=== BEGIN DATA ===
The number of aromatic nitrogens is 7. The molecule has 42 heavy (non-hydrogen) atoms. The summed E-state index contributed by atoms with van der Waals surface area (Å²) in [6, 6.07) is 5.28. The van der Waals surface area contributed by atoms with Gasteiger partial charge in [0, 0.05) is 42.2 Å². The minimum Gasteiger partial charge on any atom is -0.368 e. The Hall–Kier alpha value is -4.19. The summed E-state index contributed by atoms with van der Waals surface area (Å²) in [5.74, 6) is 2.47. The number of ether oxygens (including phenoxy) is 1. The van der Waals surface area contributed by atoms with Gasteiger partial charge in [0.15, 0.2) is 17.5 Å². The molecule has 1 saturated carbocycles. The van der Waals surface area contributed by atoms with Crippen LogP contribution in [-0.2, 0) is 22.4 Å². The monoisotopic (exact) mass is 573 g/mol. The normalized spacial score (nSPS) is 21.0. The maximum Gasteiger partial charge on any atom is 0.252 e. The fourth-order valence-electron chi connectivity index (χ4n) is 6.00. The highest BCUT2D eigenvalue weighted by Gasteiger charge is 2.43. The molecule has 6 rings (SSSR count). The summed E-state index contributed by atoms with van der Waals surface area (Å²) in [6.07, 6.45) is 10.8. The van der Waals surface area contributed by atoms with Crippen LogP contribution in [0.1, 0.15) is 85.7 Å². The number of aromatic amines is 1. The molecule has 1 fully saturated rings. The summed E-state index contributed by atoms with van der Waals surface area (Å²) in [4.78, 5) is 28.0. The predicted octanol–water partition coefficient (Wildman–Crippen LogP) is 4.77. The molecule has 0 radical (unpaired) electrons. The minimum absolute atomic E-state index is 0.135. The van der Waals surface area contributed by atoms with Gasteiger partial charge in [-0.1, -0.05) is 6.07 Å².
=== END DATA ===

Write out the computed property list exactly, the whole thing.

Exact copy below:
The number of aromatic nitrogens is 7. The molecule has 42 heavy (non-hydrogen) atoms. The summed E-state index contributed by atoms with van der Waals surface area (Å²) in [6, 6.07) is 5.28. The van der Waals surface area contributed by atoms with Gasteiger partial charge in [0, 0.05) is 42.2 Å². The minimum Gasteiger partial charge on any atom is -0.368 e. The Hall–Kier alpha value is -4.19. The summed E-state index contributed by atoms with van der Waals surface area (Å²) in [5.74, 6) is 2.47. The number of ether oxygens (including phenoxy) is 1. The van der Waals surface area contributed by atoms with Gasteiger partial charge in [0.15, 0.2) is 17.5 Å². The molecule has 1 saturated carbocycles. The van der Waals surface area contributed by atoms with Crippen LogP contribution in [-0.2, 0) is 22.4 Å². The monoisotopic (exact) mass is 573 g/mol. The normalized spacial score (nSPS) is 21.0. The maximum Gasteiger partial charge on any atom is 0.252 e. The fourth-order valence-electron chi connectivity index (χ4n) is 6.00. The highest BCUT2D eigenvalue weighted by Gasteiger charge is 2.43. The molecule has 6 rings (SSSR count). The summed E-state index contributed by atoms with van der Waals surface area (Å²) in [6.07, 6.45) is 10.8. The van der Waals surface area contributed by atoms with Crippen LogP contribution in [0.1, 0.15) is 85.7 Å². The number of aromatic amines is 1. The molecule has 1 fully saturated rings. The summed E-state index contributed by atoms with van der Waals surface area (Å²) in [4.78, 5) is 28.0. The predicted octanol–water partition coefficient (Wildman–Crippen LogP) is 4.77. The molecule has 0 radical (unpaired) electrons. The minimum absolute atomic E-state index is 0.135. The van der Waals surface area contributed by atoms with Gasteiger partial charge in [-0.1, -0.05) is 6.07 Å².